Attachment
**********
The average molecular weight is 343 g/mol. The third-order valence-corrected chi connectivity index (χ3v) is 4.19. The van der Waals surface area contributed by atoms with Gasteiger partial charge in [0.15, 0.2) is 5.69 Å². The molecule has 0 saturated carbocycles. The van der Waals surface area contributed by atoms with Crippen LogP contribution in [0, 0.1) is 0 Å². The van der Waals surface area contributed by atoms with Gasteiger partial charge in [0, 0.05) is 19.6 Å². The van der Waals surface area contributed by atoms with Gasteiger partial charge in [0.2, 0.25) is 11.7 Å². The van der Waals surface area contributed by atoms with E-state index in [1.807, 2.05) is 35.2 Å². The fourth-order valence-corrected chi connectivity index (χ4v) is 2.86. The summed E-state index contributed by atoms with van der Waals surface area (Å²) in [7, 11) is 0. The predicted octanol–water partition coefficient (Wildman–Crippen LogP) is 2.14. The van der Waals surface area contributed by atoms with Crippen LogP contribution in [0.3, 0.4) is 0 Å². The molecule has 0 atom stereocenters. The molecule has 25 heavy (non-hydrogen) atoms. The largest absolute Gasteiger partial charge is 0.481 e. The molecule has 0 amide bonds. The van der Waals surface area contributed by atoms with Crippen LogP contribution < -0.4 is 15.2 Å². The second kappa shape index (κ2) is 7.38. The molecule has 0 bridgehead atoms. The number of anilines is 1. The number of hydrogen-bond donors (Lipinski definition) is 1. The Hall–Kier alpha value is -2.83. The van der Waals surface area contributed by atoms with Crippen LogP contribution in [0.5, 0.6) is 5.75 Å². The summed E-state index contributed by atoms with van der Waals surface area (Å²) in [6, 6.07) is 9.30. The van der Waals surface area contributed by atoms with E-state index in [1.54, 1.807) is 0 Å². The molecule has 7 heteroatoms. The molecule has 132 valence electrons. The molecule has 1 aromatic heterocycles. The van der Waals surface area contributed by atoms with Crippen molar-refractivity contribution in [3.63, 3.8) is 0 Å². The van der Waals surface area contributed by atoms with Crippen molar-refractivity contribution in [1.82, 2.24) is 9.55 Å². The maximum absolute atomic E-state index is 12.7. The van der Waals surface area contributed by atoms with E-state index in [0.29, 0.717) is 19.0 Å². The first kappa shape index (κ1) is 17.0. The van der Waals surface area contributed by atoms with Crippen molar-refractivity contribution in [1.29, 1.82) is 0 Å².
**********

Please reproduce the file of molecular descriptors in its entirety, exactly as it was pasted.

The average molecular weight is 343 g/mol. The third-order valence-corrected chi connectivity index (χ3v) is 4.19. The van der Waals surface area contributed by atoms with Gasteiger partial charge in [0.15, 0.2) is 5.69 Å². The molecule has 0 saturated carbocycles. The van der Waals surface area contributed by atoms with Crippen LogP contribution in [0, 0.1) is 0 Å². The van der Waals surface area contributed by atoms with Gasteiger partial charge in [0, 0.05) is 19.6 Å². The van der Waals surface area contributed by atoms with Gasteiger partial charge in [0.2, 0.25) is 11.7 Å². The van der Waals surface area contributed by atoms with E-state index in [1.807, 2.05) is 35.2 Å². The fourth-order valence-corrected chi connectivity index (χ4v) is 2.86. The summed E-state index contributed by atoms with van der Waals surface area (Å²) in [7, 11) is 0. The predicted octanol–water partition coefficient (Wildman–Crippen LogP) is 2.14. The van der Waals surface area contributed by atoms with Crippen LogP contribution in [0.3, 0.4) is 0 Å². The molecule has 0 atom stereocenters. The molecule has 25 heavy (non-hydrogen) atoms. The largest absolute Gasteiger partial charge is 0.481 e. The molecule has 0 amide bonds. The van der Waals surface area contributed by atoms with Crippen LogP contribution < -0.4 is 15.2 Å². The second kappa shape index (κ2) is 7.38. The molecule has 0 bridgehead atoms. The number of anilines is 1. The number of hydrogen-bond donors (Lipinski definition) is 1. The Hall–Kier alpha value is -2.83. The van der Waals surface area contributed by atoms with Crippen LogP contribution in [0.5, 0.6) is 5.75 Å². The summed E-state index contributed by atoms with van der Waals surface area (Å²) in [6, 6.07) is 9.30. The van der Waals surface area contributed by atoms with E-state index in [1.54, 1.807) is 0 Å². The molecule has 7 heteroatoms. The molecule has 132 valence electrons. The molecule has 1 aromatic heterocycles. The van der Waals surface area contributed by atoms with Crippen molar-refractivity contribution in [3.63, 3.8) is 0 Å². The van der Waals surface area contributed by atoms with Crippen molar-refractivity contribution in [1.82, 2.24) is 9.55 Å². The maximum absolute atomic E-state index is 12.7. The van der Waals surface area contributed by atoms with E-state index in [0.29, 0.717) is 19.0 Å². The first kappa shape index (κ1) is 17.0. The van der Waals surface area contributed by atoms with Crippen molar-refractivity contribution in [1.29, 1.82) is 0 Å².